Skip to content
Related Articles

Related Articles

Improve Article

Generating dynamic URLs in Flask

  • Last Updated : 15 Oct, 2021

Prerequisites: Basics of Flask

When creating an application, it’s quite cumbersome to hard-code each URL. A better way to resolve this problem is through building Dynamic URLs.  Let us briefly understand the meaning of a few common terms first.

 Attention geek! Strengthen your foundations with the Python Programming Foundation Course and learn the basics.  

To begin with, your interview preparations Enhance your Data Structures concepts with the Python DS Course. And to begin with your Machine Learning Journey, join the Machine Learning - Basic Level Course

  • Dynamic Routing: It is the process of getting dynamic data(variable names) in the URL and then using it.
  • Variable Rules: Variable sections can be added to a URL by marking sections with <variable_name>.

Let us first create a basic flask application:



Python3




#importing the flask Module
from flask import Flask
 
# Flask constructor takes the name of
# current module (__name__) as argument
app = Flask(__name__)
 
@app.route('/')
# ‘/’ URL is bound with hello_world() function.
def home():
    return 'You are at home page.'
 
@app.route('/allow')
def allow():
    return 'You have been allowed to enter.'
 
@app.route('/disallow')
def disallow():
    return 'You have not been allowed to enter.'
 
# main driver function
if __name__ == '__main__':
    # run() method of Flask class runs the application
    # on the local development server.
    app.run()

Output:

Now consider a situation where you have many users and you want to route the user to a specific page with his or her name or ID in the URL as well as the template. If you try to do this manually then you have to manually type the complete URL for every user. Doing this can be very tedious and next to impossible. However, this can be solved using the flask with something called dynamic routing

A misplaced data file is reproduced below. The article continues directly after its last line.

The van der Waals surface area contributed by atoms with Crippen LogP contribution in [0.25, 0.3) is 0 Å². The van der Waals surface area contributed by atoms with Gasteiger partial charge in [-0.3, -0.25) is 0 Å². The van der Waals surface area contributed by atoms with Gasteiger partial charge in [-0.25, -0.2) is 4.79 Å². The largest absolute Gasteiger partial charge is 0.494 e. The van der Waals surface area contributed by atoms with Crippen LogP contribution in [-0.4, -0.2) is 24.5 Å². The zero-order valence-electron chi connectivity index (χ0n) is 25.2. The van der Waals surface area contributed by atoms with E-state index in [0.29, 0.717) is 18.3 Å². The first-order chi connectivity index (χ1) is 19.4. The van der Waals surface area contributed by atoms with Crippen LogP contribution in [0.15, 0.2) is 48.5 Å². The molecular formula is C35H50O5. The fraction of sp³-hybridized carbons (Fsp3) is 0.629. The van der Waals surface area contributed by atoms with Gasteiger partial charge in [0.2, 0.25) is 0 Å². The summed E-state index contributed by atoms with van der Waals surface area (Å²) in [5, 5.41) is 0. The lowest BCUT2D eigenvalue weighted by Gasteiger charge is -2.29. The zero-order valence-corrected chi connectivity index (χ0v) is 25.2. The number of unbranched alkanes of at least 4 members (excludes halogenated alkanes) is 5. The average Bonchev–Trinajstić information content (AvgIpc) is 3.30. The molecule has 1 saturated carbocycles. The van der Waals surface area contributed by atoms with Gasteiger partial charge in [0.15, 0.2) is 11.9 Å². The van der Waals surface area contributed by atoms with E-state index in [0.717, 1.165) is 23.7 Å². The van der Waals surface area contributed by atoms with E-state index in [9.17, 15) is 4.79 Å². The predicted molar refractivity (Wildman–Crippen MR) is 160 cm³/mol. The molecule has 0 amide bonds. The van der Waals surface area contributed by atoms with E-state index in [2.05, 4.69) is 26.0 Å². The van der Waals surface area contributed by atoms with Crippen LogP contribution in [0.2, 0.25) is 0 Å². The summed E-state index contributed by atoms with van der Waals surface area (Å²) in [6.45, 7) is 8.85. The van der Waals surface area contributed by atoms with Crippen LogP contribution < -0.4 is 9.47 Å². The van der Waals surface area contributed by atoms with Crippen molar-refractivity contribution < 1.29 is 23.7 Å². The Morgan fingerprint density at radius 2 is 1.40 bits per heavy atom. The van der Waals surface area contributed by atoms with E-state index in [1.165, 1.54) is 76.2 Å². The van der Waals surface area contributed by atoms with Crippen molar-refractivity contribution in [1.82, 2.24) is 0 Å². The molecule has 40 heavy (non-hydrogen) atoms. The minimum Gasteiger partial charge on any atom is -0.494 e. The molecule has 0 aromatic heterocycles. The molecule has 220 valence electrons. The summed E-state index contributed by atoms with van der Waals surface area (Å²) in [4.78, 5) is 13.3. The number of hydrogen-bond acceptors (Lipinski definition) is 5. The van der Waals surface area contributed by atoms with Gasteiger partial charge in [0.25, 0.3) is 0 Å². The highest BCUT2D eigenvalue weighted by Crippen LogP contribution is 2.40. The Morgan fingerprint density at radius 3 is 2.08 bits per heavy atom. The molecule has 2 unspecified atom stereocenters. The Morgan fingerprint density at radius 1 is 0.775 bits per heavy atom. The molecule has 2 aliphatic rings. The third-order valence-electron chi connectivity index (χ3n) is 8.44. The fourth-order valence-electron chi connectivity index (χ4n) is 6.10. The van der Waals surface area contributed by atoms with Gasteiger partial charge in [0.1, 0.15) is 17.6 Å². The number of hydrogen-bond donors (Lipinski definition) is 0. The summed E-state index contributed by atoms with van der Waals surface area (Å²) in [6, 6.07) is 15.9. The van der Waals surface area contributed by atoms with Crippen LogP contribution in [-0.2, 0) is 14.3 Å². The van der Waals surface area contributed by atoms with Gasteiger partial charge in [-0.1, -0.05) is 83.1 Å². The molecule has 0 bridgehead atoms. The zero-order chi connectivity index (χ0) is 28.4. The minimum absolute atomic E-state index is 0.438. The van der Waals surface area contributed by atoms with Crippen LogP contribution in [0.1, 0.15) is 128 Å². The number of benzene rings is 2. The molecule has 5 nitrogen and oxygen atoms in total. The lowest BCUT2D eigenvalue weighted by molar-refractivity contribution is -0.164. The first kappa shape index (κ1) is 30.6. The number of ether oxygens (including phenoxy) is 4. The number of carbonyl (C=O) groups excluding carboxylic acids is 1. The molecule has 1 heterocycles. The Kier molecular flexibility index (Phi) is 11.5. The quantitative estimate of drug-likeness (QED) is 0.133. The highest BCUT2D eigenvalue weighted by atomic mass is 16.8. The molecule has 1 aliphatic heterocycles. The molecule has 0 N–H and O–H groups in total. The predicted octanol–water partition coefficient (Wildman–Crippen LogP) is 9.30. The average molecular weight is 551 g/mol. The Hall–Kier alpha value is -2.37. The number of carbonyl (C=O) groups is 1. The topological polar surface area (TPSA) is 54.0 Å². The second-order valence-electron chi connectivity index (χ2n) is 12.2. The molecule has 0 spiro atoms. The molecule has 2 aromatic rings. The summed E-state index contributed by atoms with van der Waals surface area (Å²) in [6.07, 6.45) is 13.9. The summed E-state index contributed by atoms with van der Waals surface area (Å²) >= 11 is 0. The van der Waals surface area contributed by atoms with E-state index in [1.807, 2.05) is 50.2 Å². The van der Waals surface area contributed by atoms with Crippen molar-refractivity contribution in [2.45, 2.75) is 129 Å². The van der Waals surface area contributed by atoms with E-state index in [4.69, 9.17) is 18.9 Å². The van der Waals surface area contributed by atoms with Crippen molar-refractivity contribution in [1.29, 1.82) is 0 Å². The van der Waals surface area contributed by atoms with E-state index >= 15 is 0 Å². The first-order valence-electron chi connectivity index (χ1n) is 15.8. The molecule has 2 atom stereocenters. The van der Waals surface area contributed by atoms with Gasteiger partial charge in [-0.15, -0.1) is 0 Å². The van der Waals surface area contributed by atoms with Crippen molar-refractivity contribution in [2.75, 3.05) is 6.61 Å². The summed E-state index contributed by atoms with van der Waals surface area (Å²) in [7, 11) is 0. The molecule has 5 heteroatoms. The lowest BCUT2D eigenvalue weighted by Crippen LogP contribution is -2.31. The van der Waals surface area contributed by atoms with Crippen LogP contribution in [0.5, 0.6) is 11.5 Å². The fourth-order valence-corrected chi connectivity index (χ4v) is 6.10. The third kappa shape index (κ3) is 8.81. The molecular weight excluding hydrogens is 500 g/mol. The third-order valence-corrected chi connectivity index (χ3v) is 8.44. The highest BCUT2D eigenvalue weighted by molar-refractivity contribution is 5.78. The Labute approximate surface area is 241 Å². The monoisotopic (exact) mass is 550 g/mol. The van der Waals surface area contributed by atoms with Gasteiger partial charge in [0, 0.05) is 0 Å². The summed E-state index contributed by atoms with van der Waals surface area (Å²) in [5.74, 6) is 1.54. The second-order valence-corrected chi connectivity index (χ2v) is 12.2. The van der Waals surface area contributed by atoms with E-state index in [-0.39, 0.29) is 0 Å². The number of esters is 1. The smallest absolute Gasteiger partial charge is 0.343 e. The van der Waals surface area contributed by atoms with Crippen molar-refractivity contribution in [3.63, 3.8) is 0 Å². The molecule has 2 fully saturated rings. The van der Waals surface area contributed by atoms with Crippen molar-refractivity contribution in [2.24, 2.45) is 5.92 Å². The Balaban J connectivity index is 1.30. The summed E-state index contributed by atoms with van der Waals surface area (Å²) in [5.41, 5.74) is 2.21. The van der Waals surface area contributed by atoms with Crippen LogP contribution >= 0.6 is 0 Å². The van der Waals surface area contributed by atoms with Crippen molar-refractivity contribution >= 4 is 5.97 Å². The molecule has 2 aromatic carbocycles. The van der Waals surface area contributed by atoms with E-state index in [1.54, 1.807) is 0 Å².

Dynamic Routing

We shall now look at a better approach using Variable Rules. We will add a <variable name> with each route. Optionally, we can also define the converter with each variable name <converter: variable name>. By default, the converter is String.

Example:

@app.route('allow/<variable name>')

OR

@app.route('allow/<converter: variable name>')

Some converters are:

String(default) accepts any text without a slash
intaccepts positive integers
floataccepts positive floating point values
pathlike string but also accepts slashes
uuidaccepts UUID strings

Let’s allow the user with having an ID of less than 25 to visit the page. The modified code with dynamic URL binding is given below. The function uses the <variable name> passed in route() decorator as an argument.  

@app.route('/allow/<int:Number>')
def allow(Number):
    if Number < 25:
        return f'You have been allowed to enter because\
         your number is {str(Number)}'
    else:
       return f'You are not allowed'

Python3




#importing the flask Module
from flask import Flask
 
# Flask constructor takes the name of
# current module (__name__) as argument
app = Flask(__name__)
 
@app.route('/')
# ‘/’ URL is bound with hello_world() function.
def home():
    return 'You are at home page.'
 
# Use of <converter: variable name> in the
# route() decorator.
@app.route('/allow/<int:Number>')
def allow(Number):
    if Number < 25:
        return f'You have been allowed to enter because your number is {str(Number)}'
    else:
       return f'You are not allowed'
 
# main driver function
if __name__ == '__main__':
    # run() method of Flask class runs the application
    # on the local development server.
    app.run()

Output:




My Personal Notes arrow_drop_up